A Sunday afternoon watching writer-actor Brit Marling and writer-director Zal Batmanglij’s new release, The East, was an enthralling end of the week, or the beginning of a new one. For me, it was both.
This is an outstanding film on all points of the measurement scale: a brilliant story, well scripted, a taut thriller delivered with talented acting, great set and photography, and totally relevant to our times and our world.
A clip from Mike Scott, NOLA.com | The Times-Picayune:
“It sinks its hooks into audiences early and holds on tightly as it moves easily but steadily toward its conclusion. In this case, that stands to be especially true for Louisiana moviegoers still stinging from the Deepwater Horizon disaster. The film’s opening shots: oiled birds, accompanied by a calm but frighteningly serious voiceover promising to hold corporations responsible for the environmental crimes they commit.
It’s easy when it’s not your life. Easy when it’s not your home, Ellen Page calmly intones. But when it’s your fault, it shouldn’t be so easy to sleep at night. Especially when we know where you live.
Page plays Izzy, one of a dozen or so members of an elusive eco-terrorist group called The East. Headed by Alexander Skarsgard‘s charismatic character, named Benji, they live off the grid and in the shadows, planning elaborate headline-getting acts of vengeance against corporate callousness, whether it involves Big Oil, Big Pharma, Big Agro or Big Anyone Else. Their guiding principal: an eye for an eye — and, for once, campaign contributions won’t save anyone.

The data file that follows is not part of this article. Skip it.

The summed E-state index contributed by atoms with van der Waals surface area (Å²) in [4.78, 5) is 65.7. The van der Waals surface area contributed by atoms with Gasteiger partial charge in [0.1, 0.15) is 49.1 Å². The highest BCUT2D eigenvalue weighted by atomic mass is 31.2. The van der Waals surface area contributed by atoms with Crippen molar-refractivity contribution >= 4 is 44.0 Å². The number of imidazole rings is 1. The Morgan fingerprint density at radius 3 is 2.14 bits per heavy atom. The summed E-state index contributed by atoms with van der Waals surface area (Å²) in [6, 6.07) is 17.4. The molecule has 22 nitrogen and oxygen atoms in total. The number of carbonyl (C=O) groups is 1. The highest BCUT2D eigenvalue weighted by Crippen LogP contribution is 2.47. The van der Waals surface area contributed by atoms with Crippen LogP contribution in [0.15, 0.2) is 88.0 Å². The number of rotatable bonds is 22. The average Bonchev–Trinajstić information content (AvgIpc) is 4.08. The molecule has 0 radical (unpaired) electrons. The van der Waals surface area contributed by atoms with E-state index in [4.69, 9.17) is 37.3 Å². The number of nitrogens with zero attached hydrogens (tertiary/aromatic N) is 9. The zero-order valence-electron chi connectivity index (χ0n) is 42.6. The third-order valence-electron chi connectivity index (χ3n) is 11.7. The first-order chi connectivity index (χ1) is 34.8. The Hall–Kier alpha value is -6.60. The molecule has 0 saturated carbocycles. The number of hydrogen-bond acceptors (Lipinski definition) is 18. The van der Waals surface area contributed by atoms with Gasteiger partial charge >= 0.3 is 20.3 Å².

That’s where Marling comes in, playing Sarah, a crackerjack employee of a private security film hired by a group of nervous fatcats to put an end to The East’s not-so-random acts of sabotage. Her orders from her boss (played by Patricia Clarkson, capable as always) are to infiltrate the group and gather as much information as possible on its members. Once she does, the feds will take it from there, she’s told.
But a funny thing happens on Sarah’s way to double-crossing this collection of misfits and gutterpunks. Not only does she get to know them — and, what’s more, like them — but she begins to question whether she’s on the wrong side of things. Before, she was a career-minded automaton. After living off the grid with her newfound anti-consumerist brethren — hopping trains, eating out of dumpsters, living in a burned-out shell of a house — her perspective is shifting. The freshly Birkenstocked Sarah becomes a very conflicted woman.
She isn’t at all dissimilar to characters Marling has played before, but it’s a role she does well: Her Sarah is calm and even, but with a quiet intelligence and a suggestion that she is haunted by something. We don’t know what that is, exactly — perhaps she doesn’t even know — but it’s there. This is a woman looking for answers, even if she doesn’t quite know what the questions are.
The big question driving the narrative of “The East” — shot mostly in Shreveport, with a week or so spent in New Orleans — is whether she’ll decide to beat them or join them. But Marling and Batmanglij, who wrote the script together, add a dash of heist-film excitement to the proceedings, as their eco-terrorists set about planning, then executing, three high-stakes “jams” in turn before they plan to go deep underground and letting the heat blow over.” (M. Scott)
And this is where I differ from the writer/reviewer, Mike Scott, who thought the film’s ending fell a bit weak. My opinion: it couldn’t have been more perfect. Don’t miss this amazing work of cinema art for pure entertainment, and thought provoking moral drama, that delivers everything and more that good film has the potential for–right up to the very end.